By January of next year the Franklin County clerk’s office will have 125 new iPads to be used at polling places during four elections in 2020.
On Tuesday, the county commission approved the purchase of the iPads from Henry M. Adkins & Son, Inc., based in Clinton, Mo., for the price of $108,750.
The commission order states the purchase will take place over two fiscal years. There will be 63 units coming out of the 2019 budget year, and the remaining 62 units being purchased in the 2020 budget year.
Clerk Tim Baker, who is the chief election officer for the county, said this was a large expense he knew would be necessary when he came into office at the beginning of this year.
He hopes the new machines will last the county for nearly a decade.
“I know the price seems pretty astronomical, but when you break it out over eight to 10 years, it’s not that bad,” Baker explained. “The current batch of iPads were purchased in 2011. We know how to take care of equipment and we’re hoping to get many years out of the new iPads.”
Two companies were in contention for the contract and both proposals were evaluated and scored by an evaluation team on both written and face-to-face demonstrations, resulting in Henry M. Adkins & Son, Inc. ranking the highest.
Baker added the county has been doing business with this company for about 28 years in other forms.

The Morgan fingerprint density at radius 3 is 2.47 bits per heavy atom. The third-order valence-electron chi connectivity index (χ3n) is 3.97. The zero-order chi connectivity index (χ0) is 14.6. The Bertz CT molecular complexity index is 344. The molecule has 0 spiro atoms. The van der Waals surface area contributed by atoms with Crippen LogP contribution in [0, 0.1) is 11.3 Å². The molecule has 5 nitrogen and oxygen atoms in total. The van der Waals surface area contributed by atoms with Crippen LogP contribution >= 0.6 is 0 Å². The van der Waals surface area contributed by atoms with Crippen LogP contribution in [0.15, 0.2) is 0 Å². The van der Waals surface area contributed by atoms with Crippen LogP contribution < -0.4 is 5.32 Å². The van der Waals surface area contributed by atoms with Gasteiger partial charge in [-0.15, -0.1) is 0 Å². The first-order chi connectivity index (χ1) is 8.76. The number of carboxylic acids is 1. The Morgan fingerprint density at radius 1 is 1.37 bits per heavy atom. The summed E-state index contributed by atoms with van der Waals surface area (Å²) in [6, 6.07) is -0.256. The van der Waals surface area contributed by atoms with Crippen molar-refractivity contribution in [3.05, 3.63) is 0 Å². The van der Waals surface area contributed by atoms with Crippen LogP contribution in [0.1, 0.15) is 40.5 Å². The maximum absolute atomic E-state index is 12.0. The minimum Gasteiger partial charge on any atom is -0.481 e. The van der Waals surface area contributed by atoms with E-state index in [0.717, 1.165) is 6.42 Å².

“I can’t tell you how impressed I am with this company,” Baker said. “We had election judges come in and test the new iPads and systems and everyone agrees it was the best. “
Using an iPad to sign in for voting is nothing new in Franklin County and there are only slight changes in the new hardware and software.
Baker said multiple iPads will be sent to polling places depending on their volume and they will be able to access voter information stored inside.
Although the iPads can communicate with each other, as a security measure, none of them will be connected to the internet.
If questions do arise about a voter’s information, election judges will have to call the clerk’s office by telephone to resolve the issues.
“I think the voters will be happy with the system,” Baker said. “The only difference is these iPads will have a metal case that flips instead of a plastic one that swivels. The system we’ve had was good, but this one has a few more bells and whistles and a better flow.”
There are four elections scheduled in Franklin County in 2020. The largest of those will be the August primary and the November presidential election, which four years ago broke records for the number of voters who cast ballots.
Baker said voters can expect to see the new iPads in place and ready for action by the April 2020 contests.
This will be a full replacement of the county’s iPad inventory and once the old machines are stripped and cleaned of any and all voter information, they will be placed on public auction for the county to possibly recoup costs from them.